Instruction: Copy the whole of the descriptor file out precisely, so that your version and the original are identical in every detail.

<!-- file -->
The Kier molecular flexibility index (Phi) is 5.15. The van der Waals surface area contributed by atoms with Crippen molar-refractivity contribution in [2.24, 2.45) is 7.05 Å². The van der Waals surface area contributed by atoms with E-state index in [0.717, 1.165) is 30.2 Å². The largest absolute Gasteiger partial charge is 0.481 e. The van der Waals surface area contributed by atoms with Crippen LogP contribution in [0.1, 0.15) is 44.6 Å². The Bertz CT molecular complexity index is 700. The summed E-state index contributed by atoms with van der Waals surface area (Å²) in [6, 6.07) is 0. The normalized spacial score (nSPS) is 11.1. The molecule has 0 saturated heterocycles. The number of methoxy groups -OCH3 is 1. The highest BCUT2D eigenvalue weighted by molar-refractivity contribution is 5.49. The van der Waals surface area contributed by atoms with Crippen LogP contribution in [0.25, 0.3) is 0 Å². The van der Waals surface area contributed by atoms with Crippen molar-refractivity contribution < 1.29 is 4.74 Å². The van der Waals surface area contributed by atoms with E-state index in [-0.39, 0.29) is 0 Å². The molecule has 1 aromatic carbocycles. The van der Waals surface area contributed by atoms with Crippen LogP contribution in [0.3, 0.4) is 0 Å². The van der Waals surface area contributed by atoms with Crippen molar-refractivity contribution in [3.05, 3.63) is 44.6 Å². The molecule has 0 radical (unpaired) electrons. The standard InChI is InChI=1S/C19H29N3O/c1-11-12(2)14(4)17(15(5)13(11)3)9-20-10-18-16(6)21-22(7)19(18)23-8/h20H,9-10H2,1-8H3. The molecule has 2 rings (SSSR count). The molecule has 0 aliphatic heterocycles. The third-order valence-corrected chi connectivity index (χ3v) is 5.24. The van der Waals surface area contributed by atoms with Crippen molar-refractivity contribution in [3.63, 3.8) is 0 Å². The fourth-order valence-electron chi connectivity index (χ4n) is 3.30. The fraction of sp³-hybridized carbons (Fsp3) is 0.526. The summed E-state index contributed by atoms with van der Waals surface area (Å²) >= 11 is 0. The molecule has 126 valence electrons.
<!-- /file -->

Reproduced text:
The Kier molecular flexibility index (Phi) is 5.15. The van der Waals surface area contributed by atoms with Crippen molar-refractivity contribution in [2.24, 2.45) is 7.05 Å². The van der Waals surface area contributed by atoms with E-state index in [0.717, 1.165) is 30.2 Å². The largest absolute Gasteiger partial charge is 0.481 e. The van der Waals surface area contributed by atoms with Crippen LogP contribution in [0.1, 0.15) is 44.6 Å². The Bertz CT molecular complexity index is 700. The summed E-state index contributed by atoms with van der Waals surface area (Å²) in [6, 6.07) is 0. The normalized spacial score (nSPS) is 11.1. The molecule has 0 saturated heterocycles. The number of methoxy groups -OCH3 is 1. The highest BCUT2D eigenvalue weighted by molar-refractivity contribution is 5.49. The van der Waals surface area contributed by atoms with Crippen LogP contribution in [0.25, 0.3) is 0 Å². The van der Waals surface area contributed by atoms with Crippen molar-refractivity contribution < 1.29 is 4.74 Å². The van der Waals surface area contributed by atoms with E-state index in [-0.39, 0.29) is 0 Å². The molecule has 1 aromatic carbocycles. The van der Waals surface area contributed by atoms with Crippen LogP contribution in [0.3, 0.4) is 0 Å². The van der Waals surface area contributed by atoms with Crippen molar-refractivity contribution in [3.05, 3.63) is 44.6 Å². The molecule has 0 radical (unpaired) electrons. The standard InChI is InChI=1S/C19H29N3O/c1-11-12(2)14(4)17(15(5)13(11)3)9-20-10-18-16(6)21-22(7)19(18)23-8/h20H,9-10H2,1-8H3. The molecule has 2 rings (SSSR count). The molecule has 0 aliphatic heterocycles. The third-order valence-corrected chi connectivity index (χ3v) is 5.24. The van der Waals surface area contributed by atoms with Crippen molar-refractivity contribution in [3.63, 3.8) is 0 Å². The fourth-order valence-electron chi connectivity index (χ4n) is 3.30. The fraction of sp³-hybridized carbons (Fsp3) is 0.526. The summed E-state index contributed by atoms with van der Waals surface area (Å²) >= 11 is 0. The molecule has 126 valence electrons.